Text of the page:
Reflecting On A Legacy Of Recessions: Job Losses

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Mark Sharps i

Mark Sharps, 45, of Silver Spring, Md., used to cut granite for kitchen countertops and bathroom vanities before his employer folded in March. While he searches for work, he sometimes skips meals during the day to save money to feed his 3-year-old daughter, Danielle. Frank Langfitt/NPR hide caption

itoggle caption Frank Langfitt/NPR
Mark Sharps

Mark Sharps, 45, of Silver Spring, Md., used to cut granite for kitchen countertops and bathroom vanities before his employer folded in March. While he searches for work, he sometimes skips meals during the day to save money to feed his 3-year-old daughter, Danielle.

Frank Langfitt/NPR

The financial system almost collapsed last September. Since then, nearly 6 million jobs have disappeared. Mark Sharps' was one of them.

Sharps cut granite for kitchen counters in Maryland. The plunge in the housing market ended that.

"They just came to us after our shift was over and said: 'This shift has been eliminated and the company no more exists,' " he says.

By any measure, the human toll of this recession has been great. More people are jobless for longer periods than at any time since the late 1940s. In the past year, almost 3.4 million homes went into foreclosure. And trillions of dollars in stock market wealth vanished.

But most figures surrounding the recession are still dwarfed by the downturn by which all others are measured: the Great Depression.

That's no comfort to Sharps, who has been looking for work since last spring. Competition is fierce. Today, six unemployed people compete for each job in this country.

"I've applied at school board, custodial work, landscaping companies, McDonald's, Burger King, Taco Bell, [and] Sears," he says.

Sharps has survived by cutting grass, fixing cars and spending less. He has a 3-year-old daughter named Danielle.

"There's been days I've went without eating, because I want to make sure she eats," he says.

Like many out of work, he tries to keep his spirits up. Danielle helps.

"I mean, she even come to me and pat me on the back and say, 'Daddy, it'll be OK. Daddy, it'll be OK,' " he says. "Then she'll tell me, 'Lay down, lay your head down.' She'll lay my head on her lap. 'Take a nap, Daddy. It'll be OK.' "

David Kennedy, a professor of American history at Stanford University, says his father was unemployed for seven years during the Great Depression.

Kennedy says as painful as unemployment is today, it doesn't approach what it was like back then.

In 1930, Kennedy's parents — Bert and Mary — lived in a mining camp in Washington state.

"They went away on their honeymoon and came back approximately a month later and discovered the company he'd been working for — the mining company — had gone bankrupt," Kennedy says.

The couple spent the next seven years scratching out a living in a ghost town.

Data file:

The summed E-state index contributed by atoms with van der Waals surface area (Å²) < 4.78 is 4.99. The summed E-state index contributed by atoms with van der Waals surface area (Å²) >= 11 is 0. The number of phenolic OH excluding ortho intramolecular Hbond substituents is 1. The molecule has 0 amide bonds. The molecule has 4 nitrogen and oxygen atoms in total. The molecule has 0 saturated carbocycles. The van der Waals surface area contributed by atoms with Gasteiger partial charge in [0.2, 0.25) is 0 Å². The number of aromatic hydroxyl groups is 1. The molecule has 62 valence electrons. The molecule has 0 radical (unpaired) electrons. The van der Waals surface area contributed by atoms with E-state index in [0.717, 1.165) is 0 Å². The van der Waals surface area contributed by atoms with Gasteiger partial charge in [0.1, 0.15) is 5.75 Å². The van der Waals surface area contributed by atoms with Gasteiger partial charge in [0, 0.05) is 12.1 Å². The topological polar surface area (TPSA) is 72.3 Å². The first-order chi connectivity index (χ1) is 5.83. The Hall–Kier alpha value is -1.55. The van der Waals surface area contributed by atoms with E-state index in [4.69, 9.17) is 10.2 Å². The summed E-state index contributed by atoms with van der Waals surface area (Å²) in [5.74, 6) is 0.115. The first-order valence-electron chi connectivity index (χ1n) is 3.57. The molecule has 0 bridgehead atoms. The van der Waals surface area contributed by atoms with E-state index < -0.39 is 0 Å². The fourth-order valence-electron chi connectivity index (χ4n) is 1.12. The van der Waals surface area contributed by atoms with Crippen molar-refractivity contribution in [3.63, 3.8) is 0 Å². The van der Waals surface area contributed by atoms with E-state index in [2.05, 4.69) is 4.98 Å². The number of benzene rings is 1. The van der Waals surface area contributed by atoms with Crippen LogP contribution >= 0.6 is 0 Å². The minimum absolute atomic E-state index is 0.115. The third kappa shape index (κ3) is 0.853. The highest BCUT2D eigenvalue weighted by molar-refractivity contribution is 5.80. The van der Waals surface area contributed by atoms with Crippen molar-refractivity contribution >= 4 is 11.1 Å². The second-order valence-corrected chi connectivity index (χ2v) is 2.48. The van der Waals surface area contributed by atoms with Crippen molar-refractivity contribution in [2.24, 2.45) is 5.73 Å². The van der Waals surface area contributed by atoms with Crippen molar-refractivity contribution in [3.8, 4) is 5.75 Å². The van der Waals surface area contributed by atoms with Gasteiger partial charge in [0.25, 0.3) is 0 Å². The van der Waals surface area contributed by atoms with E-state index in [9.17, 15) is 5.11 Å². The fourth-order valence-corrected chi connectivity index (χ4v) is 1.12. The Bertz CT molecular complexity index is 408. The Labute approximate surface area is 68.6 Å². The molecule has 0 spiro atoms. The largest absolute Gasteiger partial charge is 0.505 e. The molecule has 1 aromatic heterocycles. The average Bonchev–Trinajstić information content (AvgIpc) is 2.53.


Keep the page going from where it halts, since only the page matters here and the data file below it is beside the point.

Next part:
"They lived like hermits in this mountain fastness where they were snowbound for seven or eight months of the year in the winter," he says. "I know he did a little trapping and probably sold the furs in Seattle or Spokane."

During the Great Depression, the unemployment rate peaked at 25 percent. Now, the rate is just 9.7 percent. And today's unemployed have far more resources than Kennedy's parents did.

"There was virtually no such thing as unemployment insurance," Kennedy says. "That meant if you were unemployed, you were on your own hook with absolutely no safety net underneath you whatsoever."

From its peak in October 2007 to its trough last March, the stock market lost more than half its value. The Dow Jones industrial average has since rebounded.

But Kennedy says the market's plunge in the 1930s was deeper.

"By the time Franklin Roosevelt comes to office in early 1933, the stock market had lost 90 percent of its valuation, which is virtually a total evaporation of all the assets and wealth stored in stock values in the country," he says.

One area where pain today is at least comparable to the Great Depression is foreclosures. In fact, more people are vulnerable to foreclosure now because far more people own homes.

Since the 1930s, the homeownership rate has nearly doubled to 67 percent.

Adriane Wilson, who lives in Southern Maryland and works in law enforcement, was a homeowner until May. After her interest rate ballooned, Wilson's house went into foreclosure.

"It was hard for me; I was crying," she says. "I really didn't want to lose my home. I was there for six years."

Wilson says she learned one lesson: When you get a mortgage, read the fine print.

The Great Depression taught lessons of its own about thrift and saving.

Will this recession change Americans in the same way?

Niall Ferguson, a professor at Harvard University and the author of The Ascent of Money: A Financial History of the World, doubts it.

Ferguson says that after the fright of last fall, people are beginning to relax.

"They no longer regard this as the end of the world, and although they're not going to rush out to the shopping malls, waving plastic cards in the way they used to, nor are they going to revert to the behavior patterns of their grandparents who were scarred by the Depression," he says.

Ferguson thinks the government has done an effective job of cushioning the blow of this recession.

But, he adds, that also makes it less likely the downturn will radically change people's ways.

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